Perhaps Someday It Will Send Us a Postcard from Idaho
Dear Word Detective: I am trying to find the origins and history of usage of the phrase “ghost in the machine.” Some say that it’s a watered down variation or corruption of “deus ex machina.” I’ve been paging through books trying to recall where I saw that the term was coined by Nabokov in literary criticism to describe poorly drawn or not believable characters. Can you help me out? — Mark Laskowski.
Speaking of ghosts in machines, your question reminds me of a true story about the last car I owned. Say, this column sounds more like a vaudeville routine every week, doesn’t it? Anyway, it was a 1982 Toyota Corolla, a beautiful little car, which ran like a charm except when it decided, for no apparent reason, not to run at all. On such occasions, my wife would insist that I return to the house and wait as she sat in the car for a few minutes, talking to it softly. The car would then start without further trouble. I later found out that she was promising the car a long drive in the country, even though we were usually just going to the grocery store. The car was, evidently, a surprisingly slow learner, and this simple ruse always worked. Then one day the car simply up and disappeared. The police said it was stolen, but I strongly suspect that it had just gotten fed up with our cheap tricks and run away from home.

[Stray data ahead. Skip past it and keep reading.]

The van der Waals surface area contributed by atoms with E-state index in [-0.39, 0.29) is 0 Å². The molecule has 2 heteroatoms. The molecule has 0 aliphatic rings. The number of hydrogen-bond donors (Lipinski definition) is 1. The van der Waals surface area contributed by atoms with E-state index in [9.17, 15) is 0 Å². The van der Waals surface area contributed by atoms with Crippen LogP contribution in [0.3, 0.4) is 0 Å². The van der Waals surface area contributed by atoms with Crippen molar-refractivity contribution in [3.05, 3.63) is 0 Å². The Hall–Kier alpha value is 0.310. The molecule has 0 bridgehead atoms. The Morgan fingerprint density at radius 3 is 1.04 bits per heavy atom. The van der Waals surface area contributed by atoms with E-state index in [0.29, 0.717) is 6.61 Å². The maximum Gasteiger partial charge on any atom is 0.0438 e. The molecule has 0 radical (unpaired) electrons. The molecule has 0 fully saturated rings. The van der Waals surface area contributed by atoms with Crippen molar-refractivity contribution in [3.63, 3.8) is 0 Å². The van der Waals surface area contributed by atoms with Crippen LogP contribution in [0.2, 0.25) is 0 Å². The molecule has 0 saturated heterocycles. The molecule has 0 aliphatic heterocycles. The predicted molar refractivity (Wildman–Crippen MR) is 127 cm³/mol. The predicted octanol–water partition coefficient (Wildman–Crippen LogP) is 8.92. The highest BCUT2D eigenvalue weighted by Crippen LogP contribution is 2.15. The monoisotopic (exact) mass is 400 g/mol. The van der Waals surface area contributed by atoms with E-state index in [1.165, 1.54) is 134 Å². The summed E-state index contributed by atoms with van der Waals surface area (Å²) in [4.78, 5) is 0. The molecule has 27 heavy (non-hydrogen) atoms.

But I digress. It is possible that Nabokov used the term “the ghost in the machine” in his critical essays, but he didn’t invent it. According to the Oxford English Dictionary, credit for that goes to philosopher Gilbert Ryle, who coined the term in his 1949 “Concept of Mind.” Ryle used the term to denote the view (with which he disagreed) of the human mind as being completely separate from and independent of the physical body.
“Deus ex machina” (Latin for “God from the machine”), on the other hand, was originally a theatrical term. Whenever a Greek or Roman playwright got himself entangled in an insoluble plot line, he always had the option, frequently exercised, of having one of the gods swoop in at the end of the last act (suspended over the stage by a mechanical apparatus) and straighten everything out. Today, the term generally applies to any unlikely or awkward dramatic contrivance.